How can your business help deliver the 15 Minute City?
More than half of the world’s population live in cities, predicted to grow to two thirds by 2050. Therefore much of the debate on Sustainability should be about urban Sustainability. One of the big buzz phrases of the moment is ‘the 15 minute city’ – the idea that most of what people need – work, live, play – should be within a 15 minute walk or cycle. The most high profile proponent has been Anne Hidalgo, Mayor of Paris, but other cities, including my own, Newcastle upon Tyne, are starting to take notice.
Like many buzz phrases, ’15 minute’ city is a rebrand of older ideas. In the lower reaches of the Ouseburn Valley where I live, a 20 year old development process rumbles on around the concept of an ‘urban village’. This has the same basic idea: most of the services you use along with your place of work or study, should be right on your doorstep. I’ve been involved in the Lower Ouseburn Valley project at varying levels of engagement for the last 15 years, and my main conclusion is that it is bloody difficult to deliver.
As with most Sustainability issues, the main problem is that all the surrounding systems are still set up for ‘business as usual’. How are you going to persuade new residents in a work/live space to work there too if their employers require their presence in various business parks across the city? Are you going to be able to ban/close down out of town retail parks to give local shops a chance to thrive? How do you fit secondary schools into the 15 minute concept? Health centres? If a developer wants to build a huge student accommodation block more than a 15 minutes’ cycle from the nearest University, how are you going to stop them? You can build ‘active frontage’ into blocks of flats (we did), but what if no retailer wants to open there?
We have seen such problems manifest themselves in many ‘eco-suburbs’ across Europe. The Western Harbour development in Malmo required a multi-storey car when its low car neighbourhoods were overwhelmed with cars. There are stories from Freiburg in Germany that neighbouring suburbs complain about being an overspill car park. I’ve been told the live/work units in BedZed South London are largely used for live, but little work, most people want to keep a car, and the carbon footprint of residents isn’t much better than average.
But the 15 minute life is one I largely lead – I’ve worked from home for the last 14 years. I do most of my grocery shopping in the corner shop at the top of my road, or one of the two big chain mini-supermarkets which are 10 minutes walk away, usually buying fresh food just before I cook it. My favourite places to have a coffee, lunch, evening meal or a cheeky pint are within walking distance. We have a car but usually it moves just once or twice a week, largely depending on passenger numbers than distance. The younger two kids walk to school, the eldest cycles. In terms of social cohesion, I’ve had a couple of criminals nicked by the police as I see when something dodgy is going on while my neighbours are at work. And I love the life – I can’t imagine what would put me back into a daily commuting pattern, but it would have to be a very serious situation.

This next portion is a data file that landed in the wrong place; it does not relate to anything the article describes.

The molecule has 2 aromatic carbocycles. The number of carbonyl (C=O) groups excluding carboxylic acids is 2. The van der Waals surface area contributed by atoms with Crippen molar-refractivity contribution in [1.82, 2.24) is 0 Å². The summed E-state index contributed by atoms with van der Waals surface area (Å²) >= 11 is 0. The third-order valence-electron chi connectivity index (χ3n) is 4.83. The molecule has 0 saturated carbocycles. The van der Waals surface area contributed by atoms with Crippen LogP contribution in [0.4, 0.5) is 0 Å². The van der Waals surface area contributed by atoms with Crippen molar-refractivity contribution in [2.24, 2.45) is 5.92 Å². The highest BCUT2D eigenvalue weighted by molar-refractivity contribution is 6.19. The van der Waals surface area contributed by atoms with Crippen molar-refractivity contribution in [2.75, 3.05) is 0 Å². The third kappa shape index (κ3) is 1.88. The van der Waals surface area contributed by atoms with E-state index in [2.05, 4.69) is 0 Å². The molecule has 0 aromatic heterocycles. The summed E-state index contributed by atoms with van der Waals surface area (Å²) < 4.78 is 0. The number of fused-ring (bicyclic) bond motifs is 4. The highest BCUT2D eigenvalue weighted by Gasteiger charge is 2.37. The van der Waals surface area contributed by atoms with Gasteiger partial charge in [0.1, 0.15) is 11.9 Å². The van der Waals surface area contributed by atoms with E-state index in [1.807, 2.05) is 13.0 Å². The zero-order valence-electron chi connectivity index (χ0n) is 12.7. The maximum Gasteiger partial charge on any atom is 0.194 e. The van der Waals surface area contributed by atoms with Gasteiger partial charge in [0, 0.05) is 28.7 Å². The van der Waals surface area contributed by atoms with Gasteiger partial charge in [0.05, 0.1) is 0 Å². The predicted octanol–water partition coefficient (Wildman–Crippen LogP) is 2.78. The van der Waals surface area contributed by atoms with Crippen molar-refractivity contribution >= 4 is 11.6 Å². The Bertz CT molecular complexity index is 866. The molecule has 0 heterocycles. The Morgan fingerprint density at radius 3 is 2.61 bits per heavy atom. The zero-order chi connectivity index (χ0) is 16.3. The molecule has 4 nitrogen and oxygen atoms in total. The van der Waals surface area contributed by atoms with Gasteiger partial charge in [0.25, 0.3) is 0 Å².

And here’s the rub. I’m self-employed so I get to make the rules about my lifestyle. Fundamentally the 15 minute city is about lifestyle. You can design all the low traffic neighbourhoods, cycle parking, reduced car parking, mixed use developments with active frontage, work/live units etc, etc you want, but they won’t change people’s lifestyle. They will make the new lifestyle easier, yes, but they won’t allow them to let go of the old.
And this is where Covid-19 comes in. The 2020 lockdown forced many people to work from home for months, and a daily short walk to cornershop suddenly became a lot more attractive compared to a long queue outside a mega-market for a weekly shop. And now employees and employers alike are used to these new ways of working, many people can keep living this lifestyle. One of my worries is that the 15 minute city will create new inequalities, as white collar workers find it a dream while blue collar workers get stuck in the old ways of working. But one of my clients is rearranging their maintenance crews’ work patterns so they start off their working day from home and work within that locality where possible – showing that there are wider opportunities, if employers take heed.
The 15 minute city is a wonderful concept which big opportunities for increased social cohesion, happier citizens and lower carbon footprint, but a lot is going to have to change, including the attitude of employers. If your business is serious about corporate social responsibility, then you should be looking hard at how your business model fits in with the urban village.